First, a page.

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Very true Simon.The bad and sad fact though is some Hunters won,t track.If they don,t see it drop they assume they missed and won,t even attempt to follow up on their shot or shots.Sad but true.
 

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Discussion Starter #15 (Edited)
True enough. It was either a head shot attempt and a 5" miss off head or an 16" miss from the lungs. I guess you could call it the neck, but to me it was the throat. Right under the head. The two gut shots were just...I don't know, to me it is just sloppy.

No cooler here, that is the problem. I like aged steaks, but every bit as good is a stretch, at least for shed hanging. Better, but not fawn. I would love to build a little walk in cooler and a smokehouse but neither has happened yet.

The patterns and recruitment are also big things to me. I've read 40% of doe fawn get bred second rut, but lets say it is as high as 50% for roundness.

Shoot a yearling you lose 2 recruits next year. Shoot a big doe you lose two guaranteed, with three on occasion, but even so call it two deer recruited. And you lose them both coming back those same trails possibly with bucks in tow.
Total = 30-40 lb meat - 2 recruits

Shoot a (unsexed) fawn.
50% of time it is a button buck, you lose no recruits next year. Plenty of protected spikes and forkhorns or legal bucks to breed any does that need it.
50% of time it is a doe fawn, you lose 1/2 recruit. Rarely they can have twins, 10% I've read, but they can also lose the pregnancy or even their own life during a hard winter easier than a big doe.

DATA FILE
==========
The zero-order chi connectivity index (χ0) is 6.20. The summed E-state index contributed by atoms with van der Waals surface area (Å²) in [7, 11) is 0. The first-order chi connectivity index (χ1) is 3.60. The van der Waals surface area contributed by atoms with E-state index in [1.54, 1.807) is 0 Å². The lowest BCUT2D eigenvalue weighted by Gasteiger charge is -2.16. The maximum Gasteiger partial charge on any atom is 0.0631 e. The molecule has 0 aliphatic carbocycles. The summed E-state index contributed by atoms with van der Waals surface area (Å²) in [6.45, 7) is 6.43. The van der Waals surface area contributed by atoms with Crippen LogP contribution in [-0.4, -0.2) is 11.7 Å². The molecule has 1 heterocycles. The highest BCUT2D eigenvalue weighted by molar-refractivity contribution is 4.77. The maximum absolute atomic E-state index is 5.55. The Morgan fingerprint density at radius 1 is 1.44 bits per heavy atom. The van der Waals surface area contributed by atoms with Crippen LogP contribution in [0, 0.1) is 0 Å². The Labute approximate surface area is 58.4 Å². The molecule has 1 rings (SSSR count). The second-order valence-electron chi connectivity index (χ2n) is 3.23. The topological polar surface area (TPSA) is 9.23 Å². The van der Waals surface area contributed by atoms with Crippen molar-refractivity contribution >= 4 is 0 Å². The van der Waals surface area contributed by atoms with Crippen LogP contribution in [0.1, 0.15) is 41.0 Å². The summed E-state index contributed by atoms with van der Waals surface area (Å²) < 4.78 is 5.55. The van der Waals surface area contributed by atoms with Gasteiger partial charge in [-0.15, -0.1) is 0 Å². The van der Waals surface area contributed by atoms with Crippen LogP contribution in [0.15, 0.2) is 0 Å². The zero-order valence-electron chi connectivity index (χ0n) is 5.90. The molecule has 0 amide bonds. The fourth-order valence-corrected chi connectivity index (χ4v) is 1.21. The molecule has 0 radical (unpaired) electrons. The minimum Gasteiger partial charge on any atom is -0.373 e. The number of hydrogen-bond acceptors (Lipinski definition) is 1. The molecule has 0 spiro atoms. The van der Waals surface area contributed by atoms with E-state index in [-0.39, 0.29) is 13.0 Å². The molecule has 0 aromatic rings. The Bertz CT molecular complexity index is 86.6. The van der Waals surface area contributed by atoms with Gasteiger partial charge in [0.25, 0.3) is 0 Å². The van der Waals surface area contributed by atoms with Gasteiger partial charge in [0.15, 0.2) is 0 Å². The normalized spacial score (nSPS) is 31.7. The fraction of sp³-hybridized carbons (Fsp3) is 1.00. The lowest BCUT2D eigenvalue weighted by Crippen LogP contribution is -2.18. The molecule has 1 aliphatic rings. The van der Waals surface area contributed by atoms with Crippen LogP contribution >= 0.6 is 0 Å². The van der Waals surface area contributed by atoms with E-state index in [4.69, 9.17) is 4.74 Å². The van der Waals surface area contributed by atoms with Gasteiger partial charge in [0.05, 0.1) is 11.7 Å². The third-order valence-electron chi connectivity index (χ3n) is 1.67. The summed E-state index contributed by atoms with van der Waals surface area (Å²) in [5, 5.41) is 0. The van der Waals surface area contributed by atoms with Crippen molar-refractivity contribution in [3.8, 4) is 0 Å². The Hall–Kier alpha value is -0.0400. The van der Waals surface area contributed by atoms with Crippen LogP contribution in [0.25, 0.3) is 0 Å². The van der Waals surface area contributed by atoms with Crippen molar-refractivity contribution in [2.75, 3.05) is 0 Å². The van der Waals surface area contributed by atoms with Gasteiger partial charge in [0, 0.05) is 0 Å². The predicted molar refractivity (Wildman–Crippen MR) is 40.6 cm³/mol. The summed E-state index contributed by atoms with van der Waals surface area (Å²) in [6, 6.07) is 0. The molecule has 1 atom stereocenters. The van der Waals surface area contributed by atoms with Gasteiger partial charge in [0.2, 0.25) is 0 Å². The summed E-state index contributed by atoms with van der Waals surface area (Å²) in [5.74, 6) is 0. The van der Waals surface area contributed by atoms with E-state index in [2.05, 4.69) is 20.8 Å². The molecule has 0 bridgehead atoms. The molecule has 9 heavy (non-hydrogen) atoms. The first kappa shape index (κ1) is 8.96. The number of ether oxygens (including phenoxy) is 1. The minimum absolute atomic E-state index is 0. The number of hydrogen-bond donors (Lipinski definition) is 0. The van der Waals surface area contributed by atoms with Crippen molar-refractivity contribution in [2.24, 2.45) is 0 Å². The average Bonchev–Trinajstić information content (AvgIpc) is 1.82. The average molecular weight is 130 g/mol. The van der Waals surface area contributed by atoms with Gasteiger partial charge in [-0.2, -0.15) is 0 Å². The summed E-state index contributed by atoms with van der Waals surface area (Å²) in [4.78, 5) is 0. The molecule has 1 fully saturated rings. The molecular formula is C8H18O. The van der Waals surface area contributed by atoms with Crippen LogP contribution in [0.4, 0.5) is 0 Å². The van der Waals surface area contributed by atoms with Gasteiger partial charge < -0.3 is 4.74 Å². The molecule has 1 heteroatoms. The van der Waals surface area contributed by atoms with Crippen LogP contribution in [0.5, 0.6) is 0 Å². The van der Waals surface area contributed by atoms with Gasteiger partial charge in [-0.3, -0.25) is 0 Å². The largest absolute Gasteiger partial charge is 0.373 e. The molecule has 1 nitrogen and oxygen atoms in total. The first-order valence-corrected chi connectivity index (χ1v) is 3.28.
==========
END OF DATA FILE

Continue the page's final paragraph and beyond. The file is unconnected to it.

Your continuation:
Total = 15-25 lb tender meat - 0.25 recruits

If you care about seeing lots of protected deer then the math may be different. I just like to keep the numbers up, keep the hunting easy, and eat tender meat.
 

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Very true Simon.The bad and sad fact though is some Hunters won,t track.If they don,t see it drop they assume they missed and won,t even attempt to follow up on their shot or shots.Sad but true.
That or they start to track and give up if they don't see blood 30 feet from where the deer was shot.

The doe I shot two years ago, I didn't see blood for maybe the first 100 or so feet, then the trail started.
 

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I've tracked deer 100 yards or more by just following their tracks and rustled up leaves and have never seen a drop of blood. And have found the deer. Sometimes they just don't bleed much, especially with ML round balls, but little blood can occur with any weapon. I'm sure there may have been a small amount of blood I missed, but not enough to track. Always do a thorough check of the entire area before giving up!